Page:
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Brazilian_elodea_flower

Egeria, also known as Brazilian elodea or Egeria densa, is a submerged freshwater perennial plant that forms dense stands in still and flowing waters up to 20 feet deep. It can also create dense, floating mats along the water's surface. Apparently smooth-edged leaves grow in whorls, making a cylindrical shape, with 4-7 leaves per whorl. Spring to late summer, the plant produce small, white, 3-petaled flowers that float on or rise above the water's surface on thread-like stems. Identifying egeria can be tricky, so be sure to get an expert to confirm the species before planning any control measures.

Look-Alikes

Egeria might be confused with a native water plant called elodea or common waterweed (Elodea canadensis). However, Egeria's stems look very leafy compared to those of the native elodea, and the native elodea has only 3 leaves in a whorl, instead of 4-8 like egeria.

Distribution and Impacts

Brazilian elodea in hand

This noxious weed is a submersed, freshwater perennial plant found in both still and flowing waters including lakes, ponds and quiet streams. Egeria tends to form dense monospecific stands that can cover hundreds of acres.

Brazilian elodea in Lake Doloff

Native to Brazil and Argentina, egeria is a popular aquarium plant often sold in pet stores and available in school science kits under the name Anacharis. When it is introduced into freshwater, it forms dense beds that reduce water quality and impede recreational activities. It is illegal to sell this plant in Washington State.

Brazilian elodea in Lake Fenwick - click for larger image

This aggressive aquatic plant has spread into many western Washington lakes including Lakes Washington, Union, Sammamish, Fenwick, and Doloff in King County. State officials in Oregon consider egeria to be their worst aquatic plant problem but in Washington there is still a chance to contain it. In King County, most small lakes and waterways are still free of this weed, so there is still a chance to keep this aquatic pest from impacting most of King County.

Brazilian elodea flowering
Brazilian elodea closeup

Legal status in King County, Washington

Public and private landowners are required to control infestations of egeria that occur on their property in King County, Washington except in lakes Dolloff, Fenwick, Union, Washington, and Sammamish, and the Sammamish River. Egeria (Brazilian elodea) is a Class B Noxious Weed in Washington, first listed in 1993. It is designated by the Washington State Noxious Weed Control Board for required control in King County except in areas as described above. It is on the list of Regulated Class B Noxious Weeds in King County.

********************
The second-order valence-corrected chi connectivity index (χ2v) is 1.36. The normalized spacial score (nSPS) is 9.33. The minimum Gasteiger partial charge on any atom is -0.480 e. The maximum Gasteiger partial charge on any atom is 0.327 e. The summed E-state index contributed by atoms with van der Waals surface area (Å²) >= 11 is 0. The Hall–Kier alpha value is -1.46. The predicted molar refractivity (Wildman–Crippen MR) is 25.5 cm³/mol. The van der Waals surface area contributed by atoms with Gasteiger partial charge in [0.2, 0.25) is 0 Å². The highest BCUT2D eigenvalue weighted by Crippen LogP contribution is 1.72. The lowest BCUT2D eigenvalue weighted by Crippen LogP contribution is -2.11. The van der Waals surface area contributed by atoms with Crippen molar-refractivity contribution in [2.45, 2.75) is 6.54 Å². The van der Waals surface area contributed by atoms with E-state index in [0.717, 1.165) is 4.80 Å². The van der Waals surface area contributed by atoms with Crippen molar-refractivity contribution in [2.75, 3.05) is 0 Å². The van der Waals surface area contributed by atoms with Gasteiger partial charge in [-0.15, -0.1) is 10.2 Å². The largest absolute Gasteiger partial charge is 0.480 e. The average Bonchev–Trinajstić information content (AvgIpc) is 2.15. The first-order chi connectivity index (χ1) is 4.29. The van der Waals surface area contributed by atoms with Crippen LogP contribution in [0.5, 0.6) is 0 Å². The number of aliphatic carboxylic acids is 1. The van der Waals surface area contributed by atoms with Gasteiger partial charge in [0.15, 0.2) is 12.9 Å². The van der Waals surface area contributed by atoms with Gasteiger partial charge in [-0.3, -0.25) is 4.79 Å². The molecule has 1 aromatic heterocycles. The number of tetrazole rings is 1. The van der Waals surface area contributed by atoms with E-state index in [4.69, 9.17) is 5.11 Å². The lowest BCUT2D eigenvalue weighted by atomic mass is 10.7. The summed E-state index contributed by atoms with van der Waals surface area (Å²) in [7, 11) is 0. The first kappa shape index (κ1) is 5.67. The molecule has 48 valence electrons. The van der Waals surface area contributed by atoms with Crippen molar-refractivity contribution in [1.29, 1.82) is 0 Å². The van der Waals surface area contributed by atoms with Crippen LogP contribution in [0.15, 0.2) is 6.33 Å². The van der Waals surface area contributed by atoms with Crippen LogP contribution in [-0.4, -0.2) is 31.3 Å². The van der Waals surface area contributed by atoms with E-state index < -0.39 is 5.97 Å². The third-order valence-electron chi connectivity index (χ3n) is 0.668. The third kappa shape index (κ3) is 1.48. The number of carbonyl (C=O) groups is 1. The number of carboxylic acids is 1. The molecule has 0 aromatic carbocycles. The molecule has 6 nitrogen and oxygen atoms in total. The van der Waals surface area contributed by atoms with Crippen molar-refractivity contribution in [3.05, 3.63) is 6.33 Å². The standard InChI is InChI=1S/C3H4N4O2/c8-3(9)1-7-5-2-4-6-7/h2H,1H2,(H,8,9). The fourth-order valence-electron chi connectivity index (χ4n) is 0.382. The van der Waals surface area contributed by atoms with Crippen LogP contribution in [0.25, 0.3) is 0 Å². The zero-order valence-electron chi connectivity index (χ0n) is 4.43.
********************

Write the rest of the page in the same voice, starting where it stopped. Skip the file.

Egeria is also on the Washington quarantine list (known as the prohibited plants list) and it is prohibited to transport, buy, sell, offer for sale, or to distribute plants or plant parts of this species, into or within the state of Washington. It is further prohibited to intentionally transplant wild plants and/or plant parts of this species within the state of Washington.

For more information on noxious weed regulations and definitions, see Noxious Weed Lists and Laws.

Additional information on egeria (Brazilian elodea)

What to do if you find this plant in King County, Washington

Please notify us if you see egeria growing in King County. Our program staff can provide the property owner or appropriate public agency with site-specific advice on how best to remove it.  We map all known locations of regulated noxious weeds such as egeria in order to help us and others locate new infestations in time to control them.

Egeria (Brazilian elodea) photos

Diver with Brazilian elodea in Lake Union
Handful of Brazilian elodea in Thurston County
Brazilian elodea on boat motor
Dense patch of Brazilian elodea in Thurston County
Dense infestation of Brazilian elodea in Thurston County

Report egeria in King County, Washington

Locate egeria in King County, Washington

Related information

Related agencies


Program offices are located at 201 S. Jackson St., Suite 600, Seattle, WA 98104. To contact staff, see the Noxious Weed Control Program Directory, send an email, or call 206-477-WEED (206-477-9333).